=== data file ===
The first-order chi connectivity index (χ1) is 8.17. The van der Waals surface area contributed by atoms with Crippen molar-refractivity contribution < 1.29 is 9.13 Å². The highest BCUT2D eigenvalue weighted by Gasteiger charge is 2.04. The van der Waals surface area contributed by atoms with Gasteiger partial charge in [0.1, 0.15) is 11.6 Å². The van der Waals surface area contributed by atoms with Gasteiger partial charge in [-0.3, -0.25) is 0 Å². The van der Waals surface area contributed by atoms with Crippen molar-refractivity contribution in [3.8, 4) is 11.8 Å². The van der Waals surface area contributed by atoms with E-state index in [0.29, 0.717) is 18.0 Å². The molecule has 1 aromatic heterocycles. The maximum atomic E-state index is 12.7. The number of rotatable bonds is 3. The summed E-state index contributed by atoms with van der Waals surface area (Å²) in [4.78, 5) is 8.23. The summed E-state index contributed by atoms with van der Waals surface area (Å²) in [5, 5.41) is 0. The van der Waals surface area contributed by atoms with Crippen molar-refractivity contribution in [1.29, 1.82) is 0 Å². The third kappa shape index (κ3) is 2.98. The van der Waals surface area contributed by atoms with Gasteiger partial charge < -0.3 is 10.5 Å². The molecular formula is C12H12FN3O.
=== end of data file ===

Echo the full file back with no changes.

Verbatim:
The first-order chi connectivity index (χ1) is 8.17. The van der Waals surface area contributed by atoms with Crippen molar-refractivity contribution < 1.29 is 9.13 Å². The highest BCUT2D eigenvalue weighted by Gasteiger charge is 2.04. The van der Waals surface area contributed by atoms with Gasteiger partial charge in [0.1, 0.15) is 11.6 Å². The van der Waals surface area contributed by atoms with Gasteiger partial charge in [-0.3, -0.25) is 0 Å². The van der Waals surface area contributed by atoms with Crippen molar-refractivity contribution in [3.8, 4) is 11.8 Å². The van der Waals surface area contributed by atoms with E-state index in [0.29, 0.717) is 18.0 Å². The molecule has 1 aromatic heterocycles. The maximum atomic E-state index is 12.7. The number of rotatable bonds is 3. The summed E-state index contributed by atoms with van der Waals surface area (Å²) in [4.78, 5) is 8.23. The summed E-state index contributed by atoms with van der Waals surface area (Å²) in [5, 5.41) is 0. The van der Waals surface area contributed by atoms with Crippen molar-refractivity contribution in [1.29, 1.82) is 0 Å². The third kappa shape index (κ3) is 2.98. The van der Waals surface area contributed by atoms with Gasteiger partial charge < -0.3 is 10.5 Å². The molecular formula is C12H12FN3O.